Why Makati seniors want Junjun Binay in city hall

Mark Z. Saludes
Why Makati seniors want Junjun Binay in city hall
Senior citizens of Makati don't want a change in their city leadership, citing the many benefits they currently enjoy such as cash gifts and birthday cakes

MANILA, Philippines —Senior citizens were noticeably jubilant when the Court of Appeals handed down a  a 60-day temporary restraining order (TRO) halting the changing of the guard at Makati City Hall on Monday, March 16.

In the middle of the crowd at the Makati City Hall’s quadrangle were the city’s senior citizens from different barangays, organizations and affiliations, cheering and dancing as they rejoiced the TRO on the suspension order against Makati Mayor Jejomar Erwin “Junjun” Binay Jr.

They have many reasons to celebrate, they said.

“Eh kasi inaalagaan kami dito sa Makati. Ang gamot namin walang bayad, hospitalization namin importante para sa mga Binay. Bakit pa kami maghahanap ng ibang mayor?” said Norma Balleser, a 66-year old resident of Barangay San Antonio who camped at the city hall’s lobby for 5 days to support their mayor.

(We are well looked after here in Makati. Medicine is free, our hospitalization is important for the Binays. Why should we look for another mayor?)

HUMAN BARRICADE. Barangay Bangkal Elderly Council members gather in front of the closed main entrance of the Makati City Hall to show their support to Mayor Junjun Binay.

With Balleser was 68-year-old Ligaya Noag, who told Rappler that her group brought extra clothing, blankets, and pocket books in anticipation of their long stay inside city hall. 

“Handa kaming pumunta dito.  Ngayong may TRO na, okay na kami. Puwede na umuwi. Pero kapag pinilit nilang tanggalin dyan si Junjun, babalik kami dito,” Lola Ligaya said.

(We came here prepared. Now that the TRO is in, we are okay. We can go home. But if they will insist on removing Junjun, we will come back.)

Makati City has more than 65,000 senior citizens registered at the city’s Social Welfare Department. All of them are members of the BLU card program, launched in 2002 during the time of Jejomar “Jojo” Binay as mayor, which entitles them to a list of benefits and privileges.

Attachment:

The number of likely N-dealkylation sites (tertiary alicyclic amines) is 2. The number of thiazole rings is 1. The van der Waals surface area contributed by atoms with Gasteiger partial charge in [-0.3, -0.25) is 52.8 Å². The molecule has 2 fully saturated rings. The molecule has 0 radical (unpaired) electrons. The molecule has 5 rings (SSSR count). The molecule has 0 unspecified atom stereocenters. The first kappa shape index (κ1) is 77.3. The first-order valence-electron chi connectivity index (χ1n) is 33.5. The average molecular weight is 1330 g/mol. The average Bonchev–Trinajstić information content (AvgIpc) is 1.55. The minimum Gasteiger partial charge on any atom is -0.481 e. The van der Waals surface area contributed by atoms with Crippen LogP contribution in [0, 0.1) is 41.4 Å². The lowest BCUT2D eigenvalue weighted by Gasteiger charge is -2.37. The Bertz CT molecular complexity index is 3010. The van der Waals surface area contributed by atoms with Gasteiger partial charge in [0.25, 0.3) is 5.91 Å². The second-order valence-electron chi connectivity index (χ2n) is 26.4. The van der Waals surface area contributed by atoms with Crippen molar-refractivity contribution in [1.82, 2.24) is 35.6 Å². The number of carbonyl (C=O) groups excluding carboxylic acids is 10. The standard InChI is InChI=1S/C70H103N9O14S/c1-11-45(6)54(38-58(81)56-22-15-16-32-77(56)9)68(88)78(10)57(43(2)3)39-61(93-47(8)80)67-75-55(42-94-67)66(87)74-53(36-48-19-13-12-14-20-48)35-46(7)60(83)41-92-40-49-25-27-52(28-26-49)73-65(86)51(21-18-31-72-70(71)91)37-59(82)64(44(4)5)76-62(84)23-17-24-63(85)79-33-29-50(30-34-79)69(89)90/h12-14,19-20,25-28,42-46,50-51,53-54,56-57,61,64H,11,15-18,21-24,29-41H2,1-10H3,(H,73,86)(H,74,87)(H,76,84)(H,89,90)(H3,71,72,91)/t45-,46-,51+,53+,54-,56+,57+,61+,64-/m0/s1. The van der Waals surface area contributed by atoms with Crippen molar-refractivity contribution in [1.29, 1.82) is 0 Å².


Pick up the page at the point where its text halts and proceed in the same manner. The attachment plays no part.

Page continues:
VICTORIOUS. A group of elderly women from barangay San Antonio rejoice upon hearing that the Court of Appeals stops the suspension order of Mayor Binay.


“Dito sa Makati, nakakatanggap ng cash gift ang mga matatanda. May benepisyo kami kapag birthday namin, may cake pa. Exempted kami sa number coding,” said Arsenio Baylon Jr, a 77-year old resident of Bangkal, Makati.


(Here in Makati, the elderly receives cash gifts. We have birthday benefits, we even get cakes. We are exempted from number coding.)


Whistleblowers in the Senate hearing on alleged corrupt activities of the Vice President had accused the Binay family of benefitting from the “overpriced” birthday cakes given to the senior citizens. (READ: Ex-Binay aide: VP, Nancy earned from building, cakes)

THE OTHER BINAY. Senator Nancy Binay talks to the senior citizen supporters of her brother thanking them for their vigilance.


“Simula ng maupo ang mga Binay dito sa city hall noong 1986, mga nakakatanda na agad ang inuna niyang bigyan ng pansin. Hanggang ngayon…sinusundan ni Junjun ang yapak ng tatay niya. Hindi kami makakampante kung mawawala si Mayor Junjun Binay dito. Kung si Vice Mayor ang uupo baka mawala o mabawasan ang benipisyo namin,” Baylon added.


(Since the Binays took over city hall in 1986, they prioritized the elderly. Until today… Junjun is following his father’s footsteps. We will feel uneasy if Mayor Junjun Binay steps down. If the Vice Mayor takes over as mayor, our benefits might be reduced or removed.)


The Binay camp assured the public that everything in city hall is back to normal. All employees and offices can resume their work, said United Nationalist Alliance (UNA) secretary general JV Bautista.

WAITING. The elderly waits for the gates of the city hall to open. Services had cease to operate normally after the issuance of the suspension order by the Omdudsman.


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